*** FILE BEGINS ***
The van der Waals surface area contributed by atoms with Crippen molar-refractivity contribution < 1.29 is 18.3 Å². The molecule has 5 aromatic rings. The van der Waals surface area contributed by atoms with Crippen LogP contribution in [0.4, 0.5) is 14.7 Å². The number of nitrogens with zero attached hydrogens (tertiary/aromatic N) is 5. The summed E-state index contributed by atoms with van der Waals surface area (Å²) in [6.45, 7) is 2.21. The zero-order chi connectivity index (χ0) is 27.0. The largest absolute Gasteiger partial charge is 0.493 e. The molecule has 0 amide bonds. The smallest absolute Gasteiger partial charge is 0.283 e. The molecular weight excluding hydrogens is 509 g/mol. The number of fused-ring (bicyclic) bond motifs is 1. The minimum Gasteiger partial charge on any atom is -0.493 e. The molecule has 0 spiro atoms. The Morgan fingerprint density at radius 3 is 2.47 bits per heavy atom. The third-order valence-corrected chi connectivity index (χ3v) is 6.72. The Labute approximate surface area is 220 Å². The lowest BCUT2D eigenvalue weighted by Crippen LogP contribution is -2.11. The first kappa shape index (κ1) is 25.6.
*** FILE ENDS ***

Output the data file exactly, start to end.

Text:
The van der Waals surface area contributed by atoms with Crippen molar-refractivity contribution < 1.29 is 18.3 Å². The molecule has 5 aromatic rings. The van der Waals surface area contributed by atoms with Crippen LogP contribution in [0.4, 0.5) is 14.7 Å². The number of nitrogens with zero attached hydrogens (tertiary/aromatic N) is 5. The summed E-state index contributed by atoms with van der Waals surface area (Å²) in [6.45, 7) is 2.21. The zero-order chi connectivity index (χ0) is 27.0. The largest absolute Gasteiger partial charge is 0.493 e. The molecule has 0 amide bonds. The smallest absolute Gasteiger partial charge is 0.283 e. The molecular weight excluding hydrogens is 509 g/mol. The number of fused-ring (bicyclic) bond motifs is 1. The minimum Gasteiger partial charge on any atom is -0.493 e. The molecule has 0 spiro atoms. The Morgan fingerprint density at radius 3 is 2.47 bits per heavy atom. The third-order valence-corrected chi connectivity index (χ3v) is 6.72. The Labute approximate surface area is 220 Å². The lowest BCUT2D eigenvalue weighted by Crippen LogP contribution is -2.11. The first kappa shape index (κ1) is 25.6.